26. (Sunday) Have special prayer time with the children, continuing with the recited prayers as well as encouraging them to pray their own prayers.

27. (Monday) Watch a movie with the children that has a good message and discuss.

28. (Tuesday) Continue with reading the Sermon on the Mount. Read Matthew 6:24-33 today. Discuss how God wants us to trust him with our lives.

29. (Wednesday) Get children who are old enough to talk about a time when someone hurt their feelings. Discuss how so often we ourselves offend other people and talk about how we should treat others.

30. (Thursday) Light a candle for just a few minutes, so the kids can see it. Talk to them about how fire keeps us warm and gives us light, but how it can also be dangerous because we can say mean things and gossip which can spread like wildfire and be very destructive.

31. (Friday) Continue with reading the Sermon on the Mount. Read Matthew 7: 1-6. Discuss how the way we judge others will come back to haunt us. For instance, if someone is having a rough day and we say they aren’t a nice person, that might not be true. Maybe they are just having a hard time. Also talk about how we want to be treated when we aren’t being nice.

32. (Saturday) Take the children to the park to run around in the fresh air. Discuss how God gave us fresh clean air to breathe, and how that is what gives us life. God breathed life into us after he created us specially.

33. (Sunday) Have special prayer time with the children, continuing with the recited prayers as well as encouraging them to pray their own prayers.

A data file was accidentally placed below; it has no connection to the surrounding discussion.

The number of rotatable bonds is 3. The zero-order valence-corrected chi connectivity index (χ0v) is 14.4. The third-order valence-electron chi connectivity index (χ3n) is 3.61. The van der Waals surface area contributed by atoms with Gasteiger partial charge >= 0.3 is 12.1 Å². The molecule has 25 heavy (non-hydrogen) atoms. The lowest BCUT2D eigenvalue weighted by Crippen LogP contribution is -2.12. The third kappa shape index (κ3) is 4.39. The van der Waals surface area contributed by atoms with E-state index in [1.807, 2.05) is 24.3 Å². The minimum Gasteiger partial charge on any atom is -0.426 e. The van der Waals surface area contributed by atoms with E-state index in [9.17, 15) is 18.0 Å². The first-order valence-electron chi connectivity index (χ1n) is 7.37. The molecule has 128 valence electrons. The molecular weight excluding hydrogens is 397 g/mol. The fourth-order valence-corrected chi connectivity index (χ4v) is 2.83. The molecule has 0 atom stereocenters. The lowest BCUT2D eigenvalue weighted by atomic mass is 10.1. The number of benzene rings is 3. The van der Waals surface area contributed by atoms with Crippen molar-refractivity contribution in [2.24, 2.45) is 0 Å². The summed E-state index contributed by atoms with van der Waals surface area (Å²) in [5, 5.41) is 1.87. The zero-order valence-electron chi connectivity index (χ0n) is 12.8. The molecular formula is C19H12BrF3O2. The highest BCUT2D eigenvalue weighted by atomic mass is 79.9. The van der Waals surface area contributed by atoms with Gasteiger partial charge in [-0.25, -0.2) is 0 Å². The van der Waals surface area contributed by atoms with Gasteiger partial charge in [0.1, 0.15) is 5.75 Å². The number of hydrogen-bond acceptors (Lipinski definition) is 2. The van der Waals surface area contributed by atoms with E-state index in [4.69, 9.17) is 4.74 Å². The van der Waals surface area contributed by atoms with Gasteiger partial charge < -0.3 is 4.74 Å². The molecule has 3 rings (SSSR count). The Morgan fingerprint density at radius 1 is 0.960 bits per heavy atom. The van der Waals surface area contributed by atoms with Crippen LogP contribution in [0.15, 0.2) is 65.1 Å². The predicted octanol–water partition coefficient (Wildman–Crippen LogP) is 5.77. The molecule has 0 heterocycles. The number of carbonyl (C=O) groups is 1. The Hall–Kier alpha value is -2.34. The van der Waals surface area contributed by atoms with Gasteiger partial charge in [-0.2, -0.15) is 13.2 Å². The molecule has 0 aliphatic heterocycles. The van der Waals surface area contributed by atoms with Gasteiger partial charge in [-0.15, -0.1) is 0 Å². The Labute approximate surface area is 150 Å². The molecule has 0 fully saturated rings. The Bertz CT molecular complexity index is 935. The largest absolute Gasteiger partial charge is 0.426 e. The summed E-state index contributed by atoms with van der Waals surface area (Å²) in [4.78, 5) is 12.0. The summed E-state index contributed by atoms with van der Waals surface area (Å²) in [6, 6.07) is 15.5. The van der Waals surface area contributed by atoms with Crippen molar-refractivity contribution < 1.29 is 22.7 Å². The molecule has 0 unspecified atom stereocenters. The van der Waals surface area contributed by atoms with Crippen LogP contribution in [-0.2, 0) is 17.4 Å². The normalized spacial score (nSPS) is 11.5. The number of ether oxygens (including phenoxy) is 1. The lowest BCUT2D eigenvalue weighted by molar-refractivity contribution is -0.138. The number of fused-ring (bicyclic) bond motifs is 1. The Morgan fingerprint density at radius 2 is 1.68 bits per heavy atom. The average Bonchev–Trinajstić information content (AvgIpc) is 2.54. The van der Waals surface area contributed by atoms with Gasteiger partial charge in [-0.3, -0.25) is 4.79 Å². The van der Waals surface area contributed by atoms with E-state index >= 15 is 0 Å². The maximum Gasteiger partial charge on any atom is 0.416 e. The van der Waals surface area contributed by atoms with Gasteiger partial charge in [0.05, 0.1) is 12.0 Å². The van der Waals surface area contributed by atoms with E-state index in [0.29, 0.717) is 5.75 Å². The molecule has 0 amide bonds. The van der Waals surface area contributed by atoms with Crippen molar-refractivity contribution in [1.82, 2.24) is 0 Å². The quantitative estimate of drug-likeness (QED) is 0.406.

34. (Monday) Continue with reading the Sermon on the Mount. Read Matthew 7:7-14. Discuss how doing what everyone else is doing isn’t the best choice because following God is hard sometimes.

35. (Tuesday) Take pictures of all the children, telling them how beautiful they are and how glad you are that God made them.

36. (Wednesday) Read a Bible story about Easter to the children, spend time discussing it.

37. (Thursday) Continue with reading the Sermon on the Mount. Read Matthew 7:15-20 today. Discuss not only false prophets but for the kids use the time to discuss bad friends and how they can lead you astray.

38. (Friday) Spend time talking with the children about the death and resurrection of Jesus.

39. (Saturday) Continue with reading the Sermon on the Mount. This is the final reading. Read Matthew 7:21-28. Discuss the wisdom of following God and the foolishness of not doing so and the consequences.

40. (Sunday) Explain to the children about the resurrection, preferably before church. Also have special prayer time with the children, continuing with the recited prayers as well as encouraging them to pray their own prayers.